We can thank William Hornaday that some lived
By Forrest Whitman
In 1904, “Old Mose,” one of the last Colorado grizzly bears, was killed near Black Mountain in South Park. If you’d gone elk hunting that same year you would have found the Colorado elk population reduced to a critical survival level. Colorado wildlife in general was crashing and had been for a decade. What happened is a sad story of human greed and ignorance. Wild animal populations of all kinds were hunted to critical levels in only thirty years beginning roughly in 1870. By 1904 it was assumed that the plains buffalo were extinct or soon would be, and that only a few of the mountain buffalo breed were left. Elk, which had once been plentiful in areas like Gilpin County, were rarely seen. Wild bird populations of all kinds were seriously threatened. A few progressive men were fighting for the animals, and one of the toughest was William Temple Hornaday. Biographies of Hornaday, particularity one by Gregory Dehler, all call him tough.
The Symbolic Death of Old Mose
Wharton Pigg captured the Colorado press with his decades long hunt for the “terrifying grizzly Old Mose.” The press never got tired of reporting his hunts or the depredations of Old Mose, who was reported to have killed a thousand head of cattle. He was even charged with killing a man, Jacob Ratliff. Actually Ratliff said he was mauled by a cinnamon bear and his wife said he died from his injuries a couple of weeks later. Nevertheless Pigg told the press Ratliff died in the jaws of Old Mose. In fact, Mose had not killed any man and only two cattle deaths were ever proved to have come from him (or her). That makes sense as grizzlies seldom take down living animals. The one horse Mose was seen eating had been winter killed and mostly the bears eat berries and grubs. Still, the death of Mose at the hands of a friend of Pigg’s, James Anthony, was celebrated. Ironically enough, the bear Pigg had been hunting was one of the last sows. The end of the little grizzly population around Black Mountain was the end of a wildlife era in Colorado. Each one of these extinctions made Hornaday work even harder and he became even more driven. He was determined to end the slaughter and stabilize wildlife populations.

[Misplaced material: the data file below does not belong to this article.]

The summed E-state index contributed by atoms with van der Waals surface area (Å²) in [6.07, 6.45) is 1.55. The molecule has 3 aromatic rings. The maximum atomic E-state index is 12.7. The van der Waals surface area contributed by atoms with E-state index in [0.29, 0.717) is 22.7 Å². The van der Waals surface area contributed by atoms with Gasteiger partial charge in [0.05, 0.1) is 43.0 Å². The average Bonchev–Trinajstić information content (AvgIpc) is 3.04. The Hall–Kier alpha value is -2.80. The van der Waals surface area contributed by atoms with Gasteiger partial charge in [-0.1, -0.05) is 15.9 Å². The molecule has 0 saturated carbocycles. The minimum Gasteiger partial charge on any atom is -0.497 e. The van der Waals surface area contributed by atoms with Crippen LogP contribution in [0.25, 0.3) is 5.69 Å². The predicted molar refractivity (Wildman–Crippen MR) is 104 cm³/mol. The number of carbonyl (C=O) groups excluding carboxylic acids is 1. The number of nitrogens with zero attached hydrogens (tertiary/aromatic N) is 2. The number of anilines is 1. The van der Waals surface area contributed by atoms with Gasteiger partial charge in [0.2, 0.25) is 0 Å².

The defiant devil